• sarcasmic||

    What are you talking about? These people are free to use their property as they see fit, as long as they ask permission and take orders like good little slaves to the state!

  • Austrian Anarchy||


    Worse, some landlords were evicting tenants from rent-regulated apartments so they could offer the pads online — not only breaking the law, but robbing the city of housing.


    Unless they are kicking people out and demolishing the apartments, the housing is still available. It is as if the city wants to return to the days of the 1970s Milton Friedman slide show where he had a picture of Brooklyn next to one of Berlin and asked: Which of these cities was leveled by Allied bombers just three decades ago?

  • anon||

    It is as if the city wants to return to the days of the 1970s Milton Friedman slide show where he had a picture of Brooklyn next to one of Berlin and asked: Which of these cities was leveled by Allied bombers just three decades ago?

    You have a link for that? I wanna see it.

  • Eduard van Haalen||

    "Writs of assistance? What are you talking about, we just want information! You don't have anything to hide, do you?"

    "In general, customs writs of assistance served as general search warrants that did not expire, allowing customs officials to search anywhere for smuggled goods without having to obtain a specific warrant."

    http://en.wikipedia.org/wiki/Writ_of_assistance

  • Hugh Akston||

    Why anyone would live in New York would own any residence for any reason beyond living in it is beyond my comprehension.

    Fixed.

  • Loki||

    Damn you! Oh well, I guess that's what I get for not skimming the comments first.

  • Loki||

    Why anyone in New York would own any residence for any reason beyond living in it is beyond my comprehension.

    Why anyone would want to reside in New York is beyond me.

  • Zeb||

    I'd rather cut off my balls than live in NYC, but I can think of lots of reasons why other people would want to live there.

  • John Thacker||

    Robbing the city of housing is a weird complaint.

    However, I do think that their next move will be to use this to see if all those people correctly reported on their taxes their landlord income.

  • Adam330||

    IIRC, short-term rental income isn't taxable under federal income tax.

  • John Thacker||

    Fewer than 15 days, yes. But that means fewer than 15 days the entire year, not per rental. So they'll be checking with that subpoena to see if anyone went over 15 days without filing taxes.

  • Pathogen||

    They're thieves and hoarders, and their petty greed is insatiable. That these greedy little kulaks actually purport to "own" what is clearly state property is quite obviously, theft. That they then have the unmitigated gall to attempt to supplant the states authority by seeking to profit from it outside of the N.Y. politburos fair and even hands of something clearly meant to be shared by all of the people is, to the benefit of society as a whole, is perhaps the most shockingly egregious and infuriating part. Why would they why want to operate outside of egalitarian law, other that that the express intent to exploit the poor who generally have no other options. It' truly sickening to say the least. At least these son-of-a bitches will get theirs now, the A.G.s on it, scurry roaches, scurry. To the pogroms with these filthy parasites, and may the gulag have mercy on their souls...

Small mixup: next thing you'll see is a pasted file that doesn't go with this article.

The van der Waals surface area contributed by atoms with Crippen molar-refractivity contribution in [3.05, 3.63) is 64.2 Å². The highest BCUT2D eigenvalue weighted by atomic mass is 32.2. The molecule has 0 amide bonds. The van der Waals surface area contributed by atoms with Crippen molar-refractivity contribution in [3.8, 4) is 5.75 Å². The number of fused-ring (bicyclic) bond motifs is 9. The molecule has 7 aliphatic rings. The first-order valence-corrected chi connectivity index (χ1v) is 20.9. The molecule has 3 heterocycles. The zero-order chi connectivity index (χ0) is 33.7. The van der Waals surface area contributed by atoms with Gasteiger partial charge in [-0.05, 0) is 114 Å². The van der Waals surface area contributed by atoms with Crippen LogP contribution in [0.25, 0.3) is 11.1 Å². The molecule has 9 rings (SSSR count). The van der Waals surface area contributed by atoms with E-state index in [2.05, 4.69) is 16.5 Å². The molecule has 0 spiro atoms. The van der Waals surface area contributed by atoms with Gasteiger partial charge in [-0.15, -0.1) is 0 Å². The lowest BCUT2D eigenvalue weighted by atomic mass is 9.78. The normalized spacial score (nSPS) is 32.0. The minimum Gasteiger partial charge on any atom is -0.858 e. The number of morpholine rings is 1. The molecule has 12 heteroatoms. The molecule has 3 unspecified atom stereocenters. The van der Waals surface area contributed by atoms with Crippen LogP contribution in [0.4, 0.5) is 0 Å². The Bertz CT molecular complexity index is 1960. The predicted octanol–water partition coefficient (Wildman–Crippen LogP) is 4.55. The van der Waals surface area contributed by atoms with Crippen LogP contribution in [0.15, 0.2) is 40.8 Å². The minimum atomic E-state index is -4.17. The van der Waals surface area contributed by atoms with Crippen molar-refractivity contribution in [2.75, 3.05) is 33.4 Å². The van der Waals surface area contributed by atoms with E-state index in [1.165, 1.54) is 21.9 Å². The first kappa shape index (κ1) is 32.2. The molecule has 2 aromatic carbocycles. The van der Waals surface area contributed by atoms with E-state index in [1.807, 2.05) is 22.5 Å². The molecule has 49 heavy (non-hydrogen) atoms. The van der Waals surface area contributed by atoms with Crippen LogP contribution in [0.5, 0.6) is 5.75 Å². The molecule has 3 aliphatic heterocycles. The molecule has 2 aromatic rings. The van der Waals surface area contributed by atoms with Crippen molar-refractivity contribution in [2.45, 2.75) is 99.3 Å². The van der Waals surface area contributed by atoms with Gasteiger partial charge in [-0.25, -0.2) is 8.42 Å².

(better get this in here [/sarc off])

  • Kaptious Kristen||

    Good news from IJ this a.m.

  • Anonymous Coward||

    First and foremost, seeing Naomi is always a delight. Second, this sounds awfully similar to the food truck debate: new and inventive versus the old establishment with the nanny-staters in the background wailing about "health, safety, and we must protect these particular businesses from competition!" Finally, the reason is any issue in a city like New York is because "rent control" has so inflated the price of non-rent-controlled that renting a couch for $65-a-night from a couple of actors living in $2250 one-bedroom makes sense for the parties involved. But Aqua Buddha forbid that people should live in...the suburbs!

  • R C Dean||

    Yes, I suspect Tulpa (L-Jackboot) to support closing down these facilities for voluntary exchange.

    The Law is the Law!

  • Anonymous Coward||

    The Law is an ass.

  • DJF||

    I wonder how many of these politicians have their own off the books apartments?

  • Anonymous Coward||

  • Rasilio||

    All of the male ones at least.

    Where else are they going to hide their girlfriend/boyfriend/regularly scheduled appointment with a human needs fulfilment specialist?

  • Ken Shultz||

    For a motorcycle guy, that site is effing awesome.

  • Auric Demonocles||

    On one hand, this is showing yet another reason why New York blows and it has alt-text. On the other hand, they've shown this video before. On the gripping hand, it has Naomi in it.

  • ||

    Wait until the car rental companies find out about RelayRides, which is basically airbnb for cars. The internet, bringing people together to the bewilderment of rent-seeking businesses in every industry.

  • james shaffer||

    I'm a pretty laissez-faire type of guy, but this makes total sense to me. There are dozens of reasons why this is a dangerous, illegal, and just inadvisable arrangement.
    - James from 4autoinsurancequote.com